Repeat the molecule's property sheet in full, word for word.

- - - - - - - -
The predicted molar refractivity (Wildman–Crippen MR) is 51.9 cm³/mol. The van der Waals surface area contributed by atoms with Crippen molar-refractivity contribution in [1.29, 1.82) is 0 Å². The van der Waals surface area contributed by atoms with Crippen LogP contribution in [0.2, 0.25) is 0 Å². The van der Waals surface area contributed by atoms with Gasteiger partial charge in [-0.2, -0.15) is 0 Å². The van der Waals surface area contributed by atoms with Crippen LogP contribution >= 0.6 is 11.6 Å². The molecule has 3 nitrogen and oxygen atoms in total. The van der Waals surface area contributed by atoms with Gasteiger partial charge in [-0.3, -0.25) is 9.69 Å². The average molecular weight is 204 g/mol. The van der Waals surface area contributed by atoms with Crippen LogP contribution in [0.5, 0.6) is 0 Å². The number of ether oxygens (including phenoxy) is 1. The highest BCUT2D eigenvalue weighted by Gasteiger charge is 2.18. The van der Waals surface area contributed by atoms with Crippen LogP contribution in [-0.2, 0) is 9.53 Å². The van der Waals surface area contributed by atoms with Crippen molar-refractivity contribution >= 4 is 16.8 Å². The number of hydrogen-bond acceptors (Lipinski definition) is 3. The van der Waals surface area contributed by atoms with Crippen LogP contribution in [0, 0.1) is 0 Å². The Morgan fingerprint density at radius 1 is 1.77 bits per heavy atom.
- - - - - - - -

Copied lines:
The predicted molar refractivity (Wildman–Crippen MR) is 51.9 cm³/mol. The van der Waals surface area contributed by atoms with Crippen molar-refractivity contribution in [1.29, 1.82) is 0 Å². The van der Waals surface area contributed by atoms with Crippen LogP contribution in [0.2, 0.25) is 0 Å². The van der Waals surface area contributed by atoms with Gasteiger partial charge in [-0.2, -0.15) is 0 Å². The van der Waals surface area contributed by atoms with Crippen LogP contribution >= 0.6 is 11.6 Å². The molecule has 3 nitrogen and oxygen atoms in total. The van der Waals surface area contributed by atoms with Gasteiger partial charge in [-0.3, -0.25) is 9.69 Å². The average molecular weight is 204 g/mol. The van der Waals surface area contributed by atoms with Crippen LogP contribution in [0.5, 0.6) is 0 Å². The number of ether oxygens (including phenoxy) is 1. The highest BCUT2D eigenvalue weighted by Gasteiger charge is 2.18. The van der Waals surface area contributed by atoms with Crippen LogP contribution in [-0.2, 0) is 9.53 Å². The van der Waals surface area contributed by atoms with Crippen molar-refractivity contribution >= 4 is 16.8 Å². The number of hydrogen-bond acceptors (Lipinski definition) is 3. The van der Waals surface area contributed by atoms with Crippen LogP contribution in [0, 0.1) is 0 Å². The Morgan fingerprint density at radius 1 is 1.77 bits per heavy atom.